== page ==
For the following program, Dafny reported: "Error: This loop invariant might not hold on entry."
method LoopInvProblem(n: int) returns (result: int)
requires 1 <= n;
ensures result == n;
{
var i := 0;
while (i < n)
invariant i <= n;
{
i := i + 1;
}
if (n <= 0) { // loop skipped
result := n;
} else {
result := i;
}
}
When the requires clause is changed to "requires 0 <= n;" the program verifies with no errors. Note that the offending invariant is weaker than the loop condition; values of n that are less than or equal to zero cause the loop to be skipped. I
discovered this while looking at variations to the binary search given in the Dafny tutorial. (In binary search, I set high := a.Length  1 and made appropriate changes in the code, but doing so caused the same type of problem with the loop invariant.)
Is this a known issue?
Thanks,
Greg K



This is the correct behavior. Loop invariants (e.g., see
Wikipedia) have to hold before the loop as well as at the end of every iteration. The loop guard is irrelevant to check whether the invariant holds at the beginning.



Thanks Stefan,
The way I was taught was that the loop invariant must hold at the beginning and end of each iteration of the loop body, so the guard can be assumed for everything but the end of the last iteration (where the guard necessarily fails).
I went back to Hoare's "Axiomatic Basis for Computer Programming" paper (see
CiteSeerX) and found this: "A slightly more powerful formulation is possible in light of the fact that B [the guard] may be assumed to be true on initiation of S:" and
then goes on to state his Rule of Iteration.
What I take from this is that Hoare's rule considers the guard, but it is not necessary to do so. Obviously Dafny does not.
Perhaps it is because I learned invariants the other way, but I'm having trouble coming up with an invariant that works for this obviously correct method. Can you (or someone else) tell me an invariant that makes this method verify in Dafny?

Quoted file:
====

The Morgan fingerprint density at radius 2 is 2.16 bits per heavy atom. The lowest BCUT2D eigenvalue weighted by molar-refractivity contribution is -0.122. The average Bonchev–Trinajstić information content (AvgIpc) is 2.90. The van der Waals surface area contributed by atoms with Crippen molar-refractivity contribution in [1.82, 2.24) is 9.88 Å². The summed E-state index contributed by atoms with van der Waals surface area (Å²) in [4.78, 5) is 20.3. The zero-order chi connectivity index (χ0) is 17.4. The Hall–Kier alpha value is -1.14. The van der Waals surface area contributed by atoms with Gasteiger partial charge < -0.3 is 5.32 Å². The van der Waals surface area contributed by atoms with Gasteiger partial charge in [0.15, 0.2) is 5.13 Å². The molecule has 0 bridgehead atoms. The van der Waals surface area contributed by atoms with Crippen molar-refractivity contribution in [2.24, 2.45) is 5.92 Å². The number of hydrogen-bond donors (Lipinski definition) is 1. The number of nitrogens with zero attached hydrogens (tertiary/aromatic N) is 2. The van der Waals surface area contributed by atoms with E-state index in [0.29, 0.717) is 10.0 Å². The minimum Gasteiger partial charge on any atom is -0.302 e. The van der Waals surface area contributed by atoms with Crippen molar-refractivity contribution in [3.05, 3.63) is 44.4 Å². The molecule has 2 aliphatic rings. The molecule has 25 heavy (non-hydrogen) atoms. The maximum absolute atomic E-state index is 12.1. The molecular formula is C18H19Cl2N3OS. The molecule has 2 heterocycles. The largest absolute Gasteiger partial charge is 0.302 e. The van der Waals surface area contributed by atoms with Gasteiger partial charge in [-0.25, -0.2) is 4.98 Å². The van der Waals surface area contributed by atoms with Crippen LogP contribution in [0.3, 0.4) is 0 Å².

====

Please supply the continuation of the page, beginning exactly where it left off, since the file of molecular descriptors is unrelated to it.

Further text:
Thanks,
Greg
PS. I claim that the program is obviously correct because is verifies in Dafny when we have "requires 0 <= n", and it works correctly for n = 1 (because it skips the loop and sets "result := n").
+++++++++++++++++++
method LoopInvProblem(n: int) returns (result: int)
requires 1 <= n;
ensures result == n;
{
var i := 0;
while (i < n)
invariant i <= n;
{
i := i + 1;
}
if (n <= 0) { // loop skipped
result := n;
} else {
result := i;
}
}


Dec 18, 2012 at 4:19 PM
Edited Dec 18, 2012 at 4:19 PM

Sure, here is a version of your program that verifies:
method LoopInvProblem(n: int) returns (result: int)
requires 1 <= n;
ensures result == n;
{
var i := 0;
while (i < n)
invariant i <= n  n == 1;
{
i := i + 1;
}
if (n <= 0) { // loop skipped
result := n;
} else {
result := i;
}
}



Also, Dafny does implement the correct checks, and it corresponds to what you found in your citation. The rule there is
If "{ P and B } S { P }", then "{ P } while B do S { not B and P }"
In the conclusion you have the loop invariant P as the precondition of the statement. That is, if one can show "{ P and B } S { P }", then one can conclude that, given P holds before the loop, then "not B and P" holds after the
loop. But P has to hold at the beginning of the loop, regardless of whether B holds or not. At least if you define the rule like this, which is also what Dafny implements.



Thanks for the quick responses Stefan!
Greg